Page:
You should use path parameters to identify a resource that is specific resources. As an example, /users/1 .
You ought to only allow query strings to be utilized in GET requests for filtering the values returned from an resource that is individual for example /users?state=active or /users?page=2 .
You shouldn’t use query strings in GET requests for identification purposes, for example, stay away from the query string /users? >.
Query strings really should not be used for defining the behaviour of one’s API, for instance /users?action=getUser& >.
When iterating your API to add new or functionality that is improved you really need to minimise disruption for the users so they usually do not incur unnecessary costs.
To minimise disruption for users, you really need to:
make backwards changes that are compatible possible — specify parsers ignore properties they don’t expect or understand to make sure changes are backwards compatible (this permits you to add fields to update functionality without requiring changes to your client application)
make a new endpoint available for significant changes
provide notices for deprecated endpoints
New endpoints usually do not always have to accompany functionality that is new they still maintain backward compatibility
You should consider when you need to make a backwards incompatible change:
incrementing a version number into the URL or the HTTP header (focus on /v1/ and increment with whole numbers)
supporting both old and new endpoints in parallel for a suitable period of time before discontinuing the old one
telling users of your API how exactly to validate data, for instance, let them know when a field is not going to be there so that they can be sure their validation rules will treat that field as optional
Sometimes need that is you’ll make a more substantial change and simplify a complex object structure by folding data from multiple objects together. In cases like this, make a new object available at a new endpoint, for instance:
Combine data about users and accounts from:
/v1/users/123 and /v1/accounts/123
Set clear API deprecation policies so you’re not supporting client that is old forever.
State how long users have to upgrade, and exactly how you’ll notify them of the deadlines. For example, at GDS, we usually contact developers directly but we also announce deprecation in HTTP responses using a ‘Warning’ header.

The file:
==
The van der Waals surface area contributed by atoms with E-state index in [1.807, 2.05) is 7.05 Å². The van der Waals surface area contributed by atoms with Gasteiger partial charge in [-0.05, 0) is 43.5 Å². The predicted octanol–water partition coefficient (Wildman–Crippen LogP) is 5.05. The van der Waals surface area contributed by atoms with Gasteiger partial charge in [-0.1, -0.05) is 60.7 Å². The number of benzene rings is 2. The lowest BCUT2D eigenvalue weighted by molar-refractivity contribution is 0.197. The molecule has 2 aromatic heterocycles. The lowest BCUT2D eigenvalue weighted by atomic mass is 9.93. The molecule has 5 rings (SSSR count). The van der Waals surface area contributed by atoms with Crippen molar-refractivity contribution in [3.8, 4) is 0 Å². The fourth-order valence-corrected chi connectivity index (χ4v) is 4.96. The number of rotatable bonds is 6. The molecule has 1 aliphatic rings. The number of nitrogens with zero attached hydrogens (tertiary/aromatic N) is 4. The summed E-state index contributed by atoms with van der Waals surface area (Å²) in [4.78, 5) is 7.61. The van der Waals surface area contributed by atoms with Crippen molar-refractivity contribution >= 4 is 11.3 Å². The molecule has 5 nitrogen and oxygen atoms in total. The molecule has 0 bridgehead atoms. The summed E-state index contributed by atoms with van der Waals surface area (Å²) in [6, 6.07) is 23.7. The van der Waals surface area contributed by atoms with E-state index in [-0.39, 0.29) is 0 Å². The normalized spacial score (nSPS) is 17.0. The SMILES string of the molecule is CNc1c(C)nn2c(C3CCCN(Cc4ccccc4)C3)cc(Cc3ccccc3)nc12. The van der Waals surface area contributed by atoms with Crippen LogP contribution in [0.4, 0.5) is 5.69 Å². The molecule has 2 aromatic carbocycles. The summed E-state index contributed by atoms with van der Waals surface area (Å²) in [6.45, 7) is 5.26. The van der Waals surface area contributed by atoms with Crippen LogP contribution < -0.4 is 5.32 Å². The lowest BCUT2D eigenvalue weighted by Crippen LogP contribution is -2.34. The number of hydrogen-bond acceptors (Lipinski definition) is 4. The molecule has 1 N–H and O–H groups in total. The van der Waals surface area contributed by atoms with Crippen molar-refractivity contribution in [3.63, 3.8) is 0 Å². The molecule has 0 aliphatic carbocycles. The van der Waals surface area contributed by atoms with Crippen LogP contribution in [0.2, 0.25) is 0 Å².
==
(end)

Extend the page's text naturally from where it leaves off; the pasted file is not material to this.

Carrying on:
Your API consumers would want to test their application against your API before each goes live. Then you do not necessarily need to provide a test service if you have a read only API.
Give them a test service (sometimes referred to as a sandbox).
If the API has custom writing complex or stateful behaviour, consider providing a test service that mimics the live service whenever you can, but bear in mind the price of carrying this out.
In the event the API requires authorisation, for example using OAuth 2.0, need that is you’ll include this in your test service or provide multiple amounts of a test service.
To assist you decide what to offer, do user research — pose a question to your API consumers what a sufficient test service would seem like.
You ought to provide your development team with the ability to test thoroughly your API using sample test data, if applicable. Testing your API must not involve using production systems and production data.
A well-configured Content Delivery Network (CDN) may provide sufficient scalability for highly cacheable open data access APIs.
For APIs that don’t have those characteristics, you need to set quota expectations for the users with regards to capacity and rate available. Start small, based on user needs, and react to requests to boost capacity by making sure your API can meet with the quotas you’ve got set.
Be sure users can test your API that is full up the quotas you’ve got set.
Enforce the quotas you have set, even though you have got excess capacity. This will make certain that your users are certain to get a experience that is consistent you don’t have excess capacity, and can design and build to address your API quota.
Just like user-facing services, you ought to test the capability of your APIs in a environment that is representative help make sure you are able to meet demand.
Where in fact the API delivers personal or information that is private, since the data controller, must provide sufficient timeouts on any cached information in your delivery network.